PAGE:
Despite being a private company, Safaricom had become too important to the country’s national security that the government wanted to make sure it had a say on important national interests. The National Treasury had already flagged its successful mobile money platform, M-Pesa, as a potential risk to Kenya’s economy, if it collapsed or something were to happen to it.
But Vodafone was looking at a different set of risks, should the government have its way. Besides qualifications, the firm identified political risks as one of its major considerations in sourcing for its next chief executive.
Divisive politics have come with big risks to its business, and it needs to settle on a candidate seen as neutral, and will not be control led by the state during elections.
But desperate to sell, the Vodafone Group took a step back and reluctantly agreed to the conditions.
ANNUAL GENERAL MEETING
This set in motion some of the events that would see the company amend its articles of association at its Annual General Meeting (AGM) held in September, 2017.
One of the changes ratified was to expound the definition of Vodafone Kenya Limited (VKL), to include its subsidiary or its holding company or any subsidiary of such a holding company, notwithstanding that VKL may change its name from time to time. It also made changes to its size of the boardroom.
Unless and until determined by a special resolution of the company, the number of directors (excluding alternates) shall not be fewer than seven or more than 10. This is includes the independent, non-executive directors who must be Kenyan citizens.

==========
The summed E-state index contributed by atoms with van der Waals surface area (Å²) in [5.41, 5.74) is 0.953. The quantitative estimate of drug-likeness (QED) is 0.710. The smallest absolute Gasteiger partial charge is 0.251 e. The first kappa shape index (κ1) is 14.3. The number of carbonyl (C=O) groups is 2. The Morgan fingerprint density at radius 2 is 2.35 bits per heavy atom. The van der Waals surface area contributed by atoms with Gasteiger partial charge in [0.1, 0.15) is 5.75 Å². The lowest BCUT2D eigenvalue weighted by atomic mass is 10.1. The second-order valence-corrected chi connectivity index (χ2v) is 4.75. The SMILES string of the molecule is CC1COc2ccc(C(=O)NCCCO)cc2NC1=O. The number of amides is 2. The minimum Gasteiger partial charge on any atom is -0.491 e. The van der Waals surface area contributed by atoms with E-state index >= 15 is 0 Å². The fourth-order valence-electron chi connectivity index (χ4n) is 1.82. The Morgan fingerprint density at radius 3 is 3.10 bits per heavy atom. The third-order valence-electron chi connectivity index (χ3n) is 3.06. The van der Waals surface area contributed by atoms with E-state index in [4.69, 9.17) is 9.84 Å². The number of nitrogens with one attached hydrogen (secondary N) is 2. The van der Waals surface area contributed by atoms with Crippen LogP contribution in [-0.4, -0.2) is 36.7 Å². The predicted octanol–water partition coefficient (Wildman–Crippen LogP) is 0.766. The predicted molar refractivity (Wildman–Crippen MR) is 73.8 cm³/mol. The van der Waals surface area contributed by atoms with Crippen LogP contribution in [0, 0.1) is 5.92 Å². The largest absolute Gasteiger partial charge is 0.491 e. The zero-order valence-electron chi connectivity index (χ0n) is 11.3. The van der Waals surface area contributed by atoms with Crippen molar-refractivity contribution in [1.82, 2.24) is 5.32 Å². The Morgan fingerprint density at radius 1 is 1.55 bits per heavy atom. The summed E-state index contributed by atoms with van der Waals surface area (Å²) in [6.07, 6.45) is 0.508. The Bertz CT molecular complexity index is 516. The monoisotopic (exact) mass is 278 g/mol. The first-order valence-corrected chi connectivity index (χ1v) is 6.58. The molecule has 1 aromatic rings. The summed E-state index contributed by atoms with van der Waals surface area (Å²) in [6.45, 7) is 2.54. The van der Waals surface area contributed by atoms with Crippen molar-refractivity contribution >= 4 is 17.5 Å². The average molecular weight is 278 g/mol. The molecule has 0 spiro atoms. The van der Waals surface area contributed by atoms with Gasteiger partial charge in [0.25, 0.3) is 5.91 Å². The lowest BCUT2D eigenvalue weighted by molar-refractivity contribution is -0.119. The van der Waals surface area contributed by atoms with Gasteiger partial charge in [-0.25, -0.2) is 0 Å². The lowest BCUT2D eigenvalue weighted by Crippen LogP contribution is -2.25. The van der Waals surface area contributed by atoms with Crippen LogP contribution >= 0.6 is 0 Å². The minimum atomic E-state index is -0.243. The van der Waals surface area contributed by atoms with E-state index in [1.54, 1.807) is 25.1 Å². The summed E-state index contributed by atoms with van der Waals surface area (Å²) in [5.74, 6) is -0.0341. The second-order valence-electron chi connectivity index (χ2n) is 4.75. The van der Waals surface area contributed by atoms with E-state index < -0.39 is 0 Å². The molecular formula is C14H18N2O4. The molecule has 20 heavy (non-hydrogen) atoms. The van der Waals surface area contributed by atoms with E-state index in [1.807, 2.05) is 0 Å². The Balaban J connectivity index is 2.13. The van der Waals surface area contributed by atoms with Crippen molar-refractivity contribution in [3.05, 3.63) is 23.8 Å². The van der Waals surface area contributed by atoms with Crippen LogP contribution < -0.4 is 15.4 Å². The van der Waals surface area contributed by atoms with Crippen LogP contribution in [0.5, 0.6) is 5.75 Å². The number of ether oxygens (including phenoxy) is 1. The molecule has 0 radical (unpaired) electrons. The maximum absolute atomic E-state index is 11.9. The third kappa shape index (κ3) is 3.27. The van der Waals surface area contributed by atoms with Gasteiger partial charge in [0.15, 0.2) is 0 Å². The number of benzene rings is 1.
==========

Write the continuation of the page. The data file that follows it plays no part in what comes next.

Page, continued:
However, it is the third amendment that will have the biggest bearing on who calls the final shot. The firm said that, for a number of important matters, among them the appointment of its CEO and chief financial officer, such a resolution would only pass if got more than 75 percent of the directors’ votes.
What this meant was that without the votes of the directors representing the Kenya government, it would be impossible for Vodacom to have its way on the board.
In another resolution that anticipated the latest developments at the firm, the company asked shareholders to allow the board of directors to appoint one of its members to the office of managing director or manager “for such period and on such terms and with such powers, and at such remuneration as they may think fit
This came in handy last week, when the firm appointed its former CEO, Mr Michael Joseph, who was serving on its board, to the position of interim CEO after Mr Collymore’s death.
The AGM also passed a resolution that the “directors shall encourage the retention of a predominantly Kenyan character in the senior management and executive committees of the company”. It also scrapped the position of the deputy chairman and all references to the term in the company’s articles of association.
Instead, it passed the amendment that the directors may elect a chairman for their meetings, who shall be a Kenyan citizen, and determine the period for which they are to hold office.
However, if no such a chairman is elected, or if at any meeting the chairman is not present within 15 minutes after the time appointed for holding it, the directors present may choose one of them to chair the meeting.
The company has to consider all these interests to decide on the next CEO.
When things became too hot, the firm extend Collymore’s contract, which was originally due to expire next month, by a year to August 2020.
current top executives ‘was ready’ to take on the leadership of the firm, in another signal that it was looking outside.